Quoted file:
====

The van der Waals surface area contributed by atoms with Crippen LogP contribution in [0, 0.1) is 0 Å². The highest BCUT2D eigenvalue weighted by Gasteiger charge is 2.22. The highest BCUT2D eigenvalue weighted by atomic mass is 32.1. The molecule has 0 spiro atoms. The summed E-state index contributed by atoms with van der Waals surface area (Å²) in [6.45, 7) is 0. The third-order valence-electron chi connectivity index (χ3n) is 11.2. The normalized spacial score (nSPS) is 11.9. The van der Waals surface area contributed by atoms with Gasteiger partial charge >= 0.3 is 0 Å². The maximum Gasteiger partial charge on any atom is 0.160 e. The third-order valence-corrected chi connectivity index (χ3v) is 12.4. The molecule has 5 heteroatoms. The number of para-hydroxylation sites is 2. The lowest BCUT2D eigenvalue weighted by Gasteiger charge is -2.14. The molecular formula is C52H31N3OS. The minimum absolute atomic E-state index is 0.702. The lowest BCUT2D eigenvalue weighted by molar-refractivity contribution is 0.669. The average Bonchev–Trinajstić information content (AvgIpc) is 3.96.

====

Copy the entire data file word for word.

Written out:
The van der Waals surface area contributed by atoms with Crippen LogP contribution in [0, 0.1) is 0 Å². The highest BCUT2D eigenvalue weighted by Gasteiger charge is 2.22. The highest BCUT2D eigenvalue weighted by atomic mass is 32.1. The molecule has 0 spiro atoms. The summed E-state index contributed by atoms with van der Waals surface area (Å²) in [6.45, 7) is 0. The third-order valence-electron chi connectivity index (χ3n) is 11.2. The normalized spacial score (nSPS) is 11.9. The van der Waals surface area contributed by atoms with Gasteiger partial charge >= 0.3 is 0 Å². The maximum Gasteiger partial charge on any atom is 0.160 e. The third-order valence-corrected chi connectivity index (χ3v) is 12.4. The molecule has 5 heteroatoms. The number of para-hydroxylation sites is 2. The lowest BCUT2D eigenvalue weighted by Gasteiger charge is -2.14. The molecular formula is C52H31N3OS. The minimum absolute atomic E-state index is 0.702. The lowest BCUT2D eigenvalue weighted by molar-refractivity contribution is 0.669. The average Bonchev–Trinajstić information content (AvgIpc) is 3.96.